Nikolaevsk students share with Katrina-ravaged school

Reach out, touch someone

Posted: Wednesday, January 31, 2007


  Sharing their corner of the world with students from Mississippi are Nikolaevsk School second-graders Nikit Fefelov, Brian Whaley and Elena Gordeev, and teacher Robanne Stading. Photo courtesy Denise Ogle

Sharing their corner of the world with students from Mississippi are Nikolaevsk School second-graders Nikit Fefelov, Brian Whaley and Elena Gordeev, and teacher Robanne Stading.

Photo courtesy Denise Ogle

In August 2005, Hurricane Katrina ripped through the Southeast United States. Among those impacted by its staggering power were youngsters now in Katie Wiltz’s second-grade classroom at Gulfview/Charles B. Murphy School in Kiln, Miss.

Now, Wiltz is helping the youngsters refocus their lives by learning more about students elsewhere in the United States.

One of those locations is Nikolaevsk.

“They know stuff I didn’t know about in second grade,” Wiltz said of the changes forced upon her students as a result of what they experienced during and in the aftermath of Katrina.

Destroyed by the hurricane, the Charles B. Murphy and Gulfview schools joined forces in October 2005, relocating their combined 480 kindergarten through fifth-grade students into FEMA trailers, with two classrooms per trailer.

“I’m trying to get these kids back to normal and wanted to do something to really get them involved and get their minds off the hurricane,” Wiltz said of choosing the Flat Stanley Project to help direct the students’ attention.

Based on information available on the Flat Stanley Web site,, Wiltz and the second-graders made 50 of the Flat Stanley cutouts.

After Wiltz randomly picked 50 schools in 50 states, with Nikolaevsk chosen as the Alaska school, the Flat Stanley figures were colored and mailed off with questions that asked for the name of the school; whether it was in a city, suburb or rural area; how many kids attended the school; how long the school day and school year lasted; what the climate was; and what was the students’ favorite lunch.

Schools in Alaska and Hawaii were especially appealing to the youngsters because of the two states’ distance from the rest of the United States. The students were fascinated by the response from Nikolaevsk.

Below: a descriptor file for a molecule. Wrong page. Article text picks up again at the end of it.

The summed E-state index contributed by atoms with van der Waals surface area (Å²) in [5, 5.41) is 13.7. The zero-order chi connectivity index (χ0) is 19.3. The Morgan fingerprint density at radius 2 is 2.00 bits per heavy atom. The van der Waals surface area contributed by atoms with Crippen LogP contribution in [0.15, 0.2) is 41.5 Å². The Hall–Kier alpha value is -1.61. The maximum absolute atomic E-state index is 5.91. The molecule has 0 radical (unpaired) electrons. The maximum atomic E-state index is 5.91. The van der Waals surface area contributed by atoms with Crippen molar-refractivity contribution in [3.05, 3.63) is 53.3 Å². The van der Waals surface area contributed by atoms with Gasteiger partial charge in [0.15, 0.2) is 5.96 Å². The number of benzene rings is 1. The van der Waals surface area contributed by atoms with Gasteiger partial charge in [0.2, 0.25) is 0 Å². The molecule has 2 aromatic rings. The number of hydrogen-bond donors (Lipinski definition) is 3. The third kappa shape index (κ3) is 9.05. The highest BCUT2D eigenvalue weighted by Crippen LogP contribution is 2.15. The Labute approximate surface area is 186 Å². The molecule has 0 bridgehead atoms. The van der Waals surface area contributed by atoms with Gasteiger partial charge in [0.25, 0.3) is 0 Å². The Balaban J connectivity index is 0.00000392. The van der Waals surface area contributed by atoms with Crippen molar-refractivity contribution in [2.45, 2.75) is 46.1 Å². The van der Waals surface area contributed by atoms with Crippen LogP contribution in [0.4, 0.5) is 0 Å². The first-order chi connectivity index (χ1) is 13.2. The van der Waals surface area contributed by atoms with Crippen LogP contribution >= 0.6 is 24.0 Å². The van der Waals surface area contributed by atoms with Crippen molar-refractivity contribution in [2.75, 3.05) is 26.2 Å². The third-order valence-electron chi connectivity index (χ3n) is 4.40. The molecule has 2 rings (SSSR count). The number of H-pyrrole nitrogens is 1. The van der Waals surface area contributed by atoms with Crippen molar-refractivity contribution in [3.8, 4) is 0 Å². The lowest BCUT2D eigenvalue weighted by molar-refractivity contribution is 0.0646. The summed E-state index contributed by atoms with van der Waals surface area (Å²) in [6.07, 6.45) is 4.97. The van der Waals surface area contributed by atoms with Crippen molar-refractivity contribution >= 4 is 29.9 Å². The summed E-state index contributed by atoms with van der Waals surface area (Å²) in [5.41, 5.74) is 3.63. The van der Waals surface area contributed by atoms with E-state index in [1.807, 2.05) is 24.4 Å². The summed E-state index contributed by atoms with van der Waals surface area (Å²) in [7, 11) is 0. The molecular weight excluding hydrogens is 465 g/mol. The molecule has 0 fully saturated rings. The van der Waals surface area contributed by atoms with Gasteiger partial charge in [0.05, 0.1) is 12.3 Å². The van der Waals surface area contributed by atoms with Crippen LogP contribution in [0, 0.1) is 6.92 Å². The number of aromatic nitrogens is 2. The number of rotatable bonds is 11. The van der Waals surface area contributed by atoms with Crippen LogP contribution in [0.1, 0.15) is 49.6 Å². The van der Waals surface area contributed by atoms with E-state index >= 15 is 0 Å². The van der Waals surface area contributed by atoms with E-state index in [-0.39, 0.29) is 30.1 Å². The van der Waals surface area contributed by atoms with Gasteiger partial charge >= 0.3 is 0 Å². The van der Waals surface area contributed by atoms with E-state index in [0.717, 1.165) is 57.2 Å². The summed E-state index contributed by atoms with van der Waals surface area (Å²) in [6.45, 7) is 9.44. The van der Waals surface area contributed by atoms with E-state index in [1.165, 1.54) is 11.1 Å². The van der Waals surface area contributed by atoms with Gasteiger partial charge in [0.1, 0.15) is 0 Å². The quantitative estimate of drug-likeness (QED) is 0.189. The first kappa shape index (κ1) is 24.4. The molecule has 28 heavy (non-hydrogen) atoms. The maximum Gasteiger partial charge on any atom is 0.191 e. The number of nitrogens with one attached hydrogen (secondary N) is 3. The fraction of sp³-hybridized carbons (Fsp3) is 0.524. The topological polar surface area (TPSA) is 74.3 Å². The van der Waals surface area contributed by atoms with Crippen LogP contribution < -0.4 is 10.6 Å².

“We read the letter and it said there were 62 kids in the school. Then we kept reading and it said the school was kindergarten through 12th grade and I thought, my lord, that’s a little bitty school,” Wiltz said. “Before the hurricane, we only had 125 kids and we thought we were small.”

Intrigued, Wiltz called Nikolaevsk and struck up conversations with Robanne Stading, Nikolaevsk’s special education teacher, and Denise Ogle, the school secretary.

“One of their questions was why there were only three second-graders in our school and the answer from our students was because one moved away or we would have had four,” Ogle said, laughing.

Wiltz’s students have continued to stay in contact with Nikolaevsk.

“I don’t really know how it happened, but one day I said, ‘Would you mind if my kids called every day and asked what the temperature was?’ And (Ogle) said, ‘Not at all.’ So, that’s what my kids do. They call every day, ask the temperature and then get on the Internet and find out what our temperature is, and we figure out how much warmer we are,” Wiltz said.

The student selected to be Wiltz’s helper for the day is the one to make the call and report back to the rest of the class.

“At first they didn’t know what to say, but now I notice they’re talking to (Ogle) and telling her stuff,” Wiltz said. “I’ll ask them what the report is from Alaska and they stand in front of the class and give a report on what the temperature is.”

Nikolaevsk’s daily temperatures are tracked on a huge thermometer in front of the classroom.

“The other day we called and it was 20 below. At first the students were going to 20 above and I said, ‘No, no, no; you have to go all the way down here, below zero,’” Wiltz said.

A photo exchange also has helped bring the two schools closer together.

“I shared a picture of us plugging our car in to keep it warm and sent them a photo of a big snowman we built,” Ogle said. “(Wiltz) sent me a picture of every person in the class so I can look at it and know who I’m talking to each day.”

One of the schools not responding to the questions sent by Wiltz’s students is the school in Hawaii. Wiltz suspects that it, like Gulfview and Charles B. Murphy schools, was impacted by a force of nature.

“That’s the city where they had the earthquake,” she said, referring to the 6.5 jolt that struck the Kona coast on Oct. 15, 2006.

Progress happening in Wiltz’s area illustrates resilience in the wake of a disaster.

“A letter went home today (Jan. 22) to kids and parents about having nominations to rename the school. We’re building a brand new school in the next couple of years,” Wiltz said, adding that the connection with Nikolaevsk also has been helpful.

“If it hadn’t been for the hurricane, we probably wouldn’t have done this, but I really wanted to do something to get their minds off of (Katrina).”

Even from Nikolaevsk, the positive impact is evident.

“It’s pretty exciting that we’ve made a connection with the school. Especially after (2005), when seven or eight kids lost their homes,” Stading said of the Mississippi youngsters.

“Now, they’re all encouraged this year.”

McKibben Jackinsky can be reached at

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